The Hungarian economy must learn the fine art of overtaking in corners in the race to remain economically competitive, Central Bank Governor György Matolcsy writes in the latest in a series of influential articles on business portal novekedes.hu.
By 2010, the Hungarian economy was in such a deplorable state that it could barely have entered a demolition derby, let alone seriously compete in a serious race in international economics.
While still being a force to remain in the race, in the 2010-2012 period, the major parts of the car have been replaced with stock items. In what economic history will remember as an impossible feat of achieving growth and stability instead of the conventional wisdom of growth or stability, Hungary managed to overcome its pitiful situation.
Between 2013 and 2019, the Hungarian economy again reached a level of fitness suitable for regional or even international races.
Growth rates are consistently 3 percent above the European Union average and the country has again taken the lead in the region from Poland.
The year 2020, however, has brought about a radical change in racing conditions. The race ahead is an uphill one, in stormy weather, where a single mistake can have dire consequences. But overtaking is possible even under these conditions, provided that we learn the science of cornering and the art of overtaking in corners.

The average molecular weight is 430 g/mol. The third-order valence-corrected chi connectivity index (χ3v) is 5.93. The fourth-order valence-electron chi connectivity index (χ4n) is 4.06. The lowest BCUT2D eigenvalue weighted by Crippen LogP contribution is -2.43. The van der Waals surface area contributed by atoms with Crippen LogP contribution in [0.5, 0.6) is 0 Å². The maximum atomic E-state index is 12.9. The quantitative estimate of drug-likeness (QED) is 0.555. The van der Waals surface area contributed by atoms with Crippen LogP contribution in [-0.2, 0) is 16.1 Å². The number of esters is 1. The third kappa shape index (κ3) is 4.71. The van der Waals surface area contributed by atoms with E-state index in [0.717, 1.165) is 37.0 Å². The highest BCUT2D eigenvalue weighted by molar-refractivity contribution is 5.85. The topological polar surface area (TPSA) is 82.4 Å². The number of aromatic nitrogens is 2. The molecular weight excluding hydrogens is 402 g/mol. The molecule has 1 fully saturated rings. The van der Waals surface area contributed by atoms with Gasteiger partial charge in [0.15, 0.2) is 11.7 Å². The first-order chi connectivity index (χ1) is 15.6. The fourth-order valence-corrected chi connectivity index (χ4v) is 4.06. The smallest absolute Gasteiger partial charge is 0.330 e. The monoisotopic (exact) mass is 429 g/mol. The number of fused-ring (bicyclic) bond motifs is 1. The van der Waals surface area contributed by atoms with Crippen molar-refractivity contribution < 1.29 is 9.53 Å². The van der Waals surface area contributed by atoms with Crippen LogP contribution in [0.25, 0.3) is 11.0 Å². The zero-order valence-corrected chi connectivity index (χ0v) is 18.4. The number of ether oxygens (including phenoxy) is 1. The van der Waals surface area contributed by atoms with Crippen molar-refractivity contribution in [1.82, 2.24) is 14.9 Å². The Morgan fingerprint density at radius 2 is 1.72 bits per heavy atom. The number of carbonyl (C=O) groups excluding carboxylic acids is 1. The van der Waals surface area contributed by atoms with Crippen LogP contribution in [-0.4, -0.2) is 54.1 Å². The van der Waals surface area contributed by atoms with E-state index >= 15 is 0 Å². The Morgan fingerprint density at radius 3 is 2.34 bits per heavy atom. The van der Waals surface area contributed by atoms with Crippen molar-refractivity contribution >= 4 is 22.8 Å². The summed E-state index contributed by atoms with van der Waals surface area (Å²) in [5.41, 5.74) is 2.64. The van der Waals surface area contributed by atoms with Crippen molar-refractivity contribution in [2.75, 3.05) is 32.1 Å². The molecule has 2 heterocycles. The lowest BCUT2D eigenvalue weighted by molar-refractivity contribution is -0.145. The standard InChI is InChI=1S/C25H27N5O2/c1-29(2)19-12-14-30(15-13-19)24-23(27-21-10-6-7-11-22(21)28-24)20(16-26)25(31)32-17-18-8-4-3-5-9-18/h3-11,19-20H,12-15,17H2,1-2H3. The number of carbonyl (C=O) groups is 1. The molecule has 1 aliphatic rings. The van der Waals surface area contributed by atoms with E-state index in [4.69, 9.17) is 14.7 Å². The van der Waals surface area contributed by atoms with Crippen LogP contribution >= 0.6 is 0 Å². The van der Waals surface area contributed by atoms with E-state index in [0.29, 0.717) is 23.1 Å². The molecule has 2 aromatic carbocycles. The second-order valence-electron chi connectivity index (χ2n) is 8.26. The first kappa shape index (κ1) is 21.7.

The rules are the following:
1) Only an economy in good shape can negotiate the corners without stalling or slipping out. The Hungarian economy has that.
2) We must prepare for overtaking long before the corner, arrive there at a suitable speed and pass those less prepared.
3) Before the corner, we must know our strong and weak points, to be able to change tactics at a moment’s notice.
4) The strengths of the Hungarian economy – political stability, large-scale job creation, remaining attractive to investments and favorable business taxes – must be further improved.
5) The weaknesses of the Hungarian economy – competitiveness, duality, healthcare, demographics, most of higher education, housing policies, capital balance – must be gradually reduced.
6) Mistakes or excessive risks are not allowed.
Title image: Hungarian Central Bank Governor György Matolcsy (Magyar Hírlap/Pézter Papajcsik)